Mentor for success

How to build a mentoring culture in your company

Most on-the-job training happens outside of a structured classroom environment. That’s why mentoring
plays a crucial role in preparing your staff to
excel at their job responsibilities and grooming your company’s future leaders.

“Over the last five to 10 years, there’s been
a significant increase in the commitment by
employers to employee engagement,” says
Brian Lamb, business banking executive
with Fifth Third Bank Tampa Bay and director of Tampa Bay WorkForce Alliance.
“Unless you really support a culture of developing your employees, you’re not developing them to their full potential and most likely will lose them to competition that does.”

Smart Business spoke with Lamb on the
importance of building an effective mentoring culture in your company.

What are the different ways that mentoring
can take place at a company?

Mentoring typically falls into two main categories: formal or informal. The first occurs
when employees go through a company-structured mentoring program that focuses
on exposing top talent to different parts of
the organization for professional development. This could happen because the leadership team has identified key employees
that they want to develop for the next stage
of their professional career or this formal
system could train employees for new functional areas. For example, someone in the
product development area who wants to
transition into sales could spend time with a
sales leader to learn key roles and responsibilities of the particular position. If a company is considering a formal program, I would
encourage the senior leadership to work
with the human resources department to
ensure they build a sustainable mentorship
program that is a good fit for the company.

Informal mentoring may focus less on
building technical expertise and more on
individual employee development and professional guidance. These types of relationships can occur when key leadership identifies employees with the talent and ability to
move to the next level. I have personally benefited from the informal approach to mentoring by having a trusted adviser help me
make tough career decisions or share past
experiences on topics that impact daily job

Should this take place as soon as employees

Mentoring can happen in various stages.
The key point is that mentoring should meet
the personal or professional need of the
mentee involved. If employees take on a new
role where they have the talent but may not
have the specialized skills for the position,
immediate mentoring can be extremely beneficial. A more experienced mentor can
accelerate their understanding of the business and enhance their ability to perform
effectively. Late stage mentorship can help
seasoned employees bring their career to the
next level, whether it’s preparing for a promotion or learning management skills. In all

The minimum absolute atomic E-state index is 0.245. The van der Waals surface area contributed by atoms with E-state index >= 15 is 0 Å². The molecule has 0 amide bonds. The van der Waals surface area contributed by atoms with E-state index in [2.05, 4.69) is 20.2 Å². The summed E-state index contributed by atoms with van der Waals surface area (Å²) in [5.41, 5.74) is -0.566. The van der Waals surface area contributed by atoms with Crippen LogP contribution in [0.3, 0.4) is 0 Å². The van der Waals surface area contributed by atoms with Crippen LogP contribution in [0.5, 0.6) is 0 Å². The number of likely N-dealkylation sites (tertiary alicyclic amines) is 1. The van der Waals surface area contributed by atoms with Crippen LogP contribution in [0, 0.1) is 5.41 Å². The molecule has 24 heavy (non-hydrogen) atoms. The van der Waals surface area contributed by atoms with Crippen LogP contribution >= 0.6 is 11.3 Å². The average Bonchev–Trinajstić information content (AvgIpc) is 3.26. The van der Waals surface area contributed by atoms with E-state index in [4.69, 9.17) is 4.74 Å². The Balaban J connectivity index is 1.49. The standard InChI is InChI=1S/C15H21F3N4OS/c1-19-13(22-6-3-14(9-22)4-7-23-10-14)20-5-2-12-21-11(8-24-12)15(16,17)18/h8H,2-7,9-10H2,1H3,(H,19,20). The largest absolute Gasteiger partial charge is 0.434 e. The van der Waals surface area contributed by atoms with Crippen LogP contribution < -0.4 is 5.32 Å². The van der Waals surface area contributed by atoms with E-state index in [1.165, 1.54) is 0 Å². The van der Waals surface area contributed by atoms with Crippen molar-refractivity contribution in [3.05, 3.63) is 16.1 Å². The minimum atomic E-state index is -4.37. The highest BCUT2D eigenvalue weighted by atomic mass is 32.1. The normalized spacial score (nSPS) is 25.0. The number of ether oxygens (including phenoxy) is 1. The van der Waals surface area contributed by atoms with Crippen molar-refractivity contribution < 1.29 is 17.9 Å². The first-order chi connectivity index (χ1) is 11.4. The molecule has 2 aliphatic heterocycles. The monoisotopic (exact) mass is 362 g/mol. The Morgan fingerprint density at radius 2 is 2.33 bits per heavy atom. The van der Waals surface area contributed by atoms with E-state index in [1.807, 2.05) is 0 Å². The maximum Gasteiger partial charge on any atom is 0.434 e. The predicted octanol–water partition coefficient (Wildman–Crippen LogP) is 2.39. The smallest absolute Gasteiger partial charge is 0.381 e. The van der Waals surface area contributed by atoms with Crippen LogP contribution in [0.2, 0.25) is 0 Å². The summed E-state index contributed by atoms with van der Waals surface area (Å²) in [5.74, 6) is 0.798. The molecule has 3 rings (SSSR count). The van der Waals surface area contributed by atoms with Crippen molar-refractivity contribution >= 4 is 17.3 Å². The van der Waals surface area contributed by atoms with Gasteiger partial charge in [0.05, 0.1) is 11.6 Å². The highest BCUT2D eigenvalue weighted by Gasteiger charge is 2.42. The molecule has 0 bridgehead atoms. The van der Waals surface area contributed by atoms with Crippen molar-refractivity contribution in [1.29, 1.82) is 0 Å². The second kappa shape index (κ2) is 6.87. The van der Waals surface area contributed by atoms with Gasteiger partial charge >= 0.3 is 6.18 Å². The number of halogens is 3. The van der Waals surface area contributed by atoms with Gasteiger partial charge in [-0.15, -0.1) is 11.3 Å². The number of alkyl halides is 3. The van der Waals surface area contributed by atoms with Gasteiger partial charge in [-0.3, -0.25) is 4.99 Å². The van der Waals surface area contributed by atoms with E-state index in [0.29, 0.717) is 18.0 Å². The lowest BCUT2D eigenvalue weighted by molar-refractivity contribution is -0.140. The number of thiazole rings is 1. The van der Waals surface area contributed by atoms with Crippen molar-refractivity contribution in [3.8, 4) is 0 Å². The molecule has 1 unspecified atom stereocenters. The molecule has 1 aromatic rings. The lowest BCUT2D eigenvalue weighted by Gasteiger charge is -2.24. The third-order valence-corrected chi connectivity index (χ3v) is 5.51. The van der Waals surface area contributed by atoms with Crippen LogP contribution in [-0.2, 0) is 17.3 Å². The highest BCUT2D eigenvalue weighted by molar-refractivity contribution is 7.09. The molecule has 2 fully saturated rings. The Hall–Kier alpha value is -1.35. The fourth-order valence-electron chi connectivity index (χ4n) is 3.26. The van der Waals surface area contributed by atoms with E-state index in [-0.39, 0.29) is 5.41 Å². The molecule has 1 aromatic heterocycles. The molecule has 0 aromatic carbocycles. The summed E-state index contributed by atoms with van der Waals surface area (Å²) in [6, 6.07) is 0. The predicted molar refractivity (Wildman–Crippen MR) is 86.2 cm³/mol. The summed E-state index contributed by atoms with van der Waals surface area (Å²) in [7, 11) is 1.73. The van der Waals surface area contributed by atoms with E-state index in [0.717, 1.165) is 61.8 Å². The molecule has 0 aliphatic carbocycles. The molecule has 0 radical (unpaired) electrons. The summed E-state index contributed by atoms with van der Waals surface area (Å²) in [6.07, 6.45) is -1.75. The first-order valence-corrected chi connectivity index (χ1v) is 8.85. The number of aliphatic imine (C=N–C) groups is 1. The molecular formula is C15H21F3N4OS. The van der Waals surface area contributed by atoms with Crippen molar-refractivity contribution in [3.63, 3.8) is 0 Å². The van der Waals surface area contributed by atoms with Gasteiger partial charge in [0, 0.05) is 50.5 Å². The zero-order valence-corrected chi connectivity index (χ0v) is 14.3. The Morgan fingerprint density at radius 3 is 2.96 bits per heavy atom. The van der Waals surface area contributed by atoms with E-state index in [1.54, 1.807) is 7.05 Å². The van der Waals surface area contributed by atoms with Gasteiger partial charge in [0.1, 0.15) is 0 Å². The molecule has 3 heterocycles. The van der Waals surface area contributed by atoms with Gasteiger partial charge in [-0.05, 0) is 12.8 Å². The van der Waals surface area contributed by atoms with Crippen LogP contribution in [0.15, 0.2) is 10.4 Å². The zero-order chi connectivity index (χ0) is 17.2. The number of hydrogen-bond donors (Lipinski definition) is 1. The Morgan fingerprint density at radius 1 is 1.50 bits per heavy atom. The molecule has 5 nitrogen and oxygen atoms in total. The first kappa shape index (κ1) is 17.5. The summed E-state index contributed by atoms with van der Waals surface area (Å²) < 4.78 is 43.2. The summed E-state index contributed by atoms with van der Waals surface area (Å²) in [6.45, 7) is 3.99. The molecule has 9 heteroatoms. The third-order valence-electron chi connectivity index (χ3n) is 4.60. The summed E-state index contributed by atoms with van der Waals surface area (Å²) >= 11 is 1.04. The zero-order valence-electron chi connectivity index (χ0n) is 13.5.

cases, mentoring should happen when it is
mutually beneficial to everyone involved.

How are mentoring relationships established?

With formal mentoring, it seems to work
best when human resources professionals
structure the eligibility requirements and
program guidelines, and the managers execute the program within these parameters.
Having human resources involved in the
process helps ensure a consistent application of formal programs throughout the
organization. Typically, the eligibility for
a formal mentorship program is tied to a
performance-based assessment of the

Informal mentoring tends to happen when
a mentor or mentee seek one another out.
These relationships may be established
through introductions from mutual friends,
business colleagues or some interaction in
the work environment. In all cases, the
mentee should benefit from the mentor’s
experience, guidance and knowledge. These
informal mentor relationships can evolve
into long-term friendships and go beyond
even the employees’ tenure at the company
as they move forward in their professional

How might it benefit the employees and the

Top talent is attracted to organizations that
emphasize professional and personal development. Recruitment can be enhanced
when potential candidates understand that a
company wants to mentor them so they can
become the best professionals they can be.

Also, employees find it incredibly exciting
to have great leaders as their mentors. When
they receive encouragement, guidance and
perspective, they know they are being developed and learn more quickly.

Are there challenges to consider?

On the employee side, mentees need to
make sure not to get distracted by the mentoring program and lose focus on their daily
responsibilities. It’s essential that employees
continue to perform well and use the knowledge gained from the mentoring program to
further their career. From the company’s
perspective, it’s important to apply the formal mentoring program consistently so that
everyone feels like they have an equal opportunity to participate.

BRIAN LAMB is a business banking executive with Fifth Third Bank Tampa Bay. Reach him at (813) 306-2491 or [email protected].